Email is established, ubiquitous and inexpensive, making it the ideal partner for other channels. However, since today’s cross-channel customer is more dynamic, informed and unpredictable than ever, email should not be used in isolation.
Integrate with social networks
Brands are increasingly finding their feet on how best to integrate mobile communications and social networks. A number of businesses have successfully attracted email subscribers to their social network pages thanks to ‘join our network’ campaigns. ‘Share with your network’ functionality is also proving a popular way for subscribers to share email content with friends and family on Facebook, Twitter and other social networks. The advantages of attracting consumers to these initiatives is that the content is then driven by customers themselves, as opposed to being filled with brand endorsed messages.
Use trigger SMS campaigns
SMS should form part of a cross-channel communication campaign to support email and drive adoption of other channels such as social media and web. SMS is a critical gateway between traditional media, such as TV and direct mail and new media, including social networks and video. The right tool will enable retailers to automate multi-stage and cross-channel dialogues, offering a greater return on investment and increased customer engagement.
Develop mobile websites
Individuals are now more likely to use their mobiles for browsing the internet, connecting with friends on social networks and reading emails. Nearly a quarter of retailers (22 per cent) recognise that at least some of their subscribers are viewing emails on a mobile device and as a result now provide a link to mobile-friendly versions of their websites. For example, car rental company Dollar Thrifty saw rising demand from customers to access their services from smartphones. The company responded by developing a mobile strategy to enable customers to book cars directly from their mobile device.
Key to a successful mobile marketing strategy is permission. In the past, retailers have noticed that mobiles are a very personal tool and customers are reticent to marketing delivered over this channel. Mobile contact is only truly effective when customers indicate that they are happy to be contacted in that way. More importantly to gain their trust, once a customer gives permission to be contacted via their mobile device, it’s crucial that retailers ensure every interaction is relevant and engaging.
South West Airlines is one example of a company using permission for mobile marketing effectively. The airline uses location-based technology to target and communicate with customers via its mobile device when they are at the airport. Rather than optimising its website for mobile or creating a mobile application to allow customers to enter their email preferences while at the airport, the company encourages customers to text in their mobile number and email address, giving South West Airlines permission to contact them through both channels.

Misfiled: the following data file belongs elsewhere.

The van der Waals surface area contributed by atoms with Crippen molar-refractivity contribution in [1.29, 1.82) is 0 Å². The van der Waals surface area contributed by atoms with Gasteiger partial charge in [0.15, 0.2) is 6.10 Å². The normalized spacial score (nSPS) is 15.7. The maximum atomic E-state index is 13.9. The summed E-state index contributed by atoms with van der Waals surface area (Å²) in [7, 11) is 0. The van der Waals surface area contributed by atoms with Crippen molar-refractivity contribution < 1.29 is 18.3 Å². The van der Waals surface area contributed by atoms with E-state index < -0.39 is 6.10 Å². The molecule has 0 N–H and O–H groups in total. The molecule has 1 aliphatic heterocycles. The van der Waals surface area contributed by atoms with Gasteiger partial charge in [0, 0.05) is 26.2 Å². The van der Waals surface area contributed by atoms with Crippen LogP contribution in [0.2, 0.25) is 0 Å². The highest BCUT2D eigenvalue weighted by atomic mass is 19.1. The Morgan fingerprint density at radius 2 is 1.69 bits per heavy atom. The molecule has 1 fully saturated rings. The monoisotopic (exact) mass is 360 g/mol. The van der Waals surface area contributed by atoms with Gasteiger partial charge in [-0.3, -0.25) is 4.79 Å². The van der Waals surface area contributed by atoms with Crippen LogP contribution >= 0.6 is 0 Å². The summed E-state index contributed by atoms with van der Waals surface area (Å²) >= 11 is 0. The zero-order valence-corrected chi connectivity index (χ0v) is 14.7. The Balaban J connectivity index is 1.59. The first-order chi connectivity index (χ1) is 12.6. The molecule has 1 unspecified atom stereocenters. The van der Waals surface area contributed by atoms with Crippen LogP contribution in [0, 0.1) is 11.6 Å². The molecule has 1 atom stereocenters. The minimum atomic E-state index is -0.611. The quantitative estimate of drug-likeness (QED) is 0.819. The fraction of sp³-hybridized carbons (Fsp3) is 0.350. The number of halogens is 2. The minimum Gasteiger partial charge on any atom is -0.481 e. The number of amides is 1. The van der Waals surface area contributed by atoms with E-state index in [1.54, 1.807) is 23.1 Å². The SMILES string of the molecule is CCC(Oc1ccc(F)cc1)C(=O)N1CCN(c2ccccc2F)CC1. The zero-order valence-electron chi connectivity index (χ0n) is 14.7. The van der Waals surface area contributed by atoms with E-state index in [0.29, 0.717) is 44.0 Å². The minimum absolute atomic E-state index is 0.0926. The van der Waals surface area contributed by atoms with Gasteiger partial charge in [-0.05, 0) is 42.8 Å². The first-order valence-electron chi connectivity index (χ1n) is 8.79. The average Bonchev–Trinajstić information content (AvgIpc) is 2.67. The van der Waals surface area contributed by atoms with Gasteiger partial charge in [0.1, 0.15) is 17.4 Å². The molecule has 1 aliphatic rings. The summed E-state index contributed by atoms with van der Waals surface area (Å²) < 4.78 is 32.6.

Adding mobile to a set of preferred channels and using only those channels to contact customers in the way that they want to engage helps to increase loyalty. However, many brands still struggle to monitor a user’s engagement with the brand and segment customers accordingly. We recommend marketers set up preference centres that encourage customers to provide information that can be used to target them with specific and engaging content. This needs to be taken one step further, with separate strategies designed to target different groups, for example, engaged or disengaged customers.
Maintain regularity to stay connected
While regular interaction is important to maintain a dialogue with customers, retailers need to be careful not to intrude or the relationship could be lost. Because of the intimacy and urgency associated with SMS marketing, it’s important the mobile channel is only used for offers that are both personal and time-sensitive, alongside other channel preferences.
The proliferation of smartphones shows no sign of waning and, as consumers continue to engage with mobile devices in new and dynamic ways, developing the right strategy is vital. Using permission, as well as channel preferences to communicate with customers in the way they want will ultimately improve their mobile experience, leading to long-term customer value. In order to create long term customer value, marketers must prioritise consumers channel preferences and permissions to optimise the mobile experience. However, mobile must not be used in isolation of other channels if retailers are to gain a better understanding of how mobile fits in with an integrated cross-channel marketing communications strategy.